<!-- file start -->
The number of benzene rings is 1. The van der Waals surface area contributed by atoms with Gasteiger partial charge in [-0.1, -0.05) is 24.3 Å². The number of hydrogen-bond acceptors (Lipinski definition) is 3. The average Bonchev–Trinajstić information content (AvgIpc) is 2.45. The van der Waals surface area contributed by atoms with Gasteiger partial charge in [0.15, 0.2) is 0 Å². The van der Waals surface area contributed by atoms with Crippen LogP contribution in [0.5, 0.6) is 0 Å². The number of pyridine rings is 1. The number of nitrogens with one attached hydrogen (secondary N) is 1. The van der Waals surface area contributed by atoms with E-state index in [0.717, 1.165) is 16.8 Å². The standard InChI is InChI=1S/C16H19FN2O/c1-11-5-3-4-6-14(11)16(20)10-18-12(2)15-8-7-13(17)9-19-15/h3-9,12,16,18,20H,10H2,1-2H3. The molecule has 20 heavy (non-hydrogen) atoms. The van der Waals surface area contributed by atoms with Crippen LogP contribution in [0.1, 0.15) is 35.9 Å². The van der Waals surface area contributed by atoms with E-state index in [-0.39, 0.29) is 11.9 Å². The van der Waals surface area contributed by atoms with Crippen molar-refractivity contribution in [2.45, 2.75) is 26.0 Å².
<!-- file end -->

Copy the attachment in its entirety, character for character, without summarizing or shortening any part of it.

The number of benzene rings is 1. The van der Waals surface area contributed by atoms with Gasteiger partial charge in [-0.1, -0.05) is 24.3 Å². The number of hydrogen-bond acceptors (Lipinski definition) is 3. The average Bonchev–Trinajstić information content (AvgIpc) is 2.45. The van der Waals surface area contributed by atoms with Gasteiger partial charge in [0.15, 0.2) is 0 Å². The van der Waals surface area contributed by atoms with Crippen LogP contribution in [0.5, 0.6) is 0 Å². The number of pyridine rings is 1. The number of nitrogens with one attached hydrogen (secondary N) is 1. The van der Waals surface area contributed by atoms with E-state index in [0.717, 1.165) is 16.8 Å². The standard InChI is InChI=1S/C16H19FN2O/c1-11-5-3-4-6-14(11)16(20)10-18-12(2)15-8-7-13(17)9-19-15/h3-9,12,16,18,20H,10H2,1-2H3. The molecule has 20 heavy (non-hydrogen) atoms. The van der Waals surface area contributed by atoms with Crippen LogP contribution in [0.1, 0.15) is 35.9 Å². The van der Waals surface area contributed by atoms with E-state index in [-0.39, 0.29) is 11.9 Å². The van der Waals surface area contributed by atoms with Crippen molar-refractivity contribution in [2.45, 2.75) is 26.0 Å².